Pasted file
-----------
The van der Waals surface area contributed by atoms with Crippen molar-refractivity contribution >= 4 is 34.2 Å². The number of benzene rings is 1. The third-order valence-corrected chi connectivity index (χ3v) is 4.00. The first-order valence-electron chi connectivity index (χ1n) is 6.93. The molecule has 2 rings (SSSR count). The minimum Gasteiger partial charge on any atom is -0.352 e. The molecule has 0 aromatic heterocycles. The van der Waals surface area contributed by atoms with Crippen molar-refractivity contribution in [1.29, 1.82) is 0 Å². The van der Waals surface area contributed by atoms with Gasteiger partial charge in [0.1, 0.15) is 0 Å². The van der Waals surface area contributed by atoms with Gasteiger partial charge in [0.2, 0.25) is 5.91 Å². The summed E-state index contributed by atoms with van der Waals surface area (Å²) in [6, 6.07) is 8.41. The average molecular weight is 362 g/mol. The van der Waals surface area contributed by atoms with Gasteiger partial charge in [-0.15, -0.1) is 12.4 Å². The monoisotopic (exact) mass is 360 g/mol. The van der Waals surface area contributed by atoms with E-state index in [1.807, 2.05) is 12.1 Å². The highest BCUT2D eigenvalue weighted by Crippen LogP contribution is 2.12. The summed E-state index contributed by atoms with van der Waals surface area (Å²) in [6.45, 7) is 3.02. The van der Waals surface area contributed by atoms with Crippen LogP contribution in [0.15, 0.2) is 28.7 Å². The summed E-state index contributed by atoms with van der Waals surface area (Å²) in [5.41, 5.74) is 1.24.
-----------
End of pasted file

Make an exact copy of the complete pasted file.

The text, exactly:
The van der Waals surface area contributed by atoms with Crippen molar-refractivity contribution >= 4 is 34.2 Å². The number of benzene rings is 1. The third-order valence-corrected chi connectivity index (χ3v) is 4.00. The first-order valence-electron chi connectivity index (χ1n) is 6.93. The molecule has 2 rings (SSSR count). The minimum Gasteiger partial charge on any atom is -0.352 e. The molecule has 0 aromatic heterocycles. The van der Waals surface area contributed by atoms with Crippen molar-refractivity contribution in [1.29, 1.82) is 0 Å². The van der Waals surface area contributed by atoms with Gasteiger partial charge in [0.1, 0.15) is 0 Å². The van der Waals surface area contributed by atoms with Gasteiger partial charge in [0.2, 0.25) is 5.91 Å². The summed E-state index contributed by atoms with van der Waals surface area (Å²) in [6, 6.07) is 8.41. The average molecular weight is 362 g/mol. The van der Waals surface area contributed by atoms with Gasteiger partial charge in [-0.15, -0.1) is 12.4 Å². The monoisotopic (exact) mass is 360 g/mol. The van der Waals surface area contributed by atoms with E-state index in [1.807, 2.05) is 12.1 Å². The highest BCUT2D eigenvalue weighted by Crippen LogP contribution is 2.12. The summed E-state index contributed by atoms with van der Waals surface area (Å²) in [6.45, 7) is 3.02. The van der Waals surface area contributed by atoms with Crippen LogP contribution in [0.15, 0.2) is 28.7 Å². The summed E-state index contributed by atoms with van der Waals surface area (Å²) in [5.41, 5.74) is 1.24.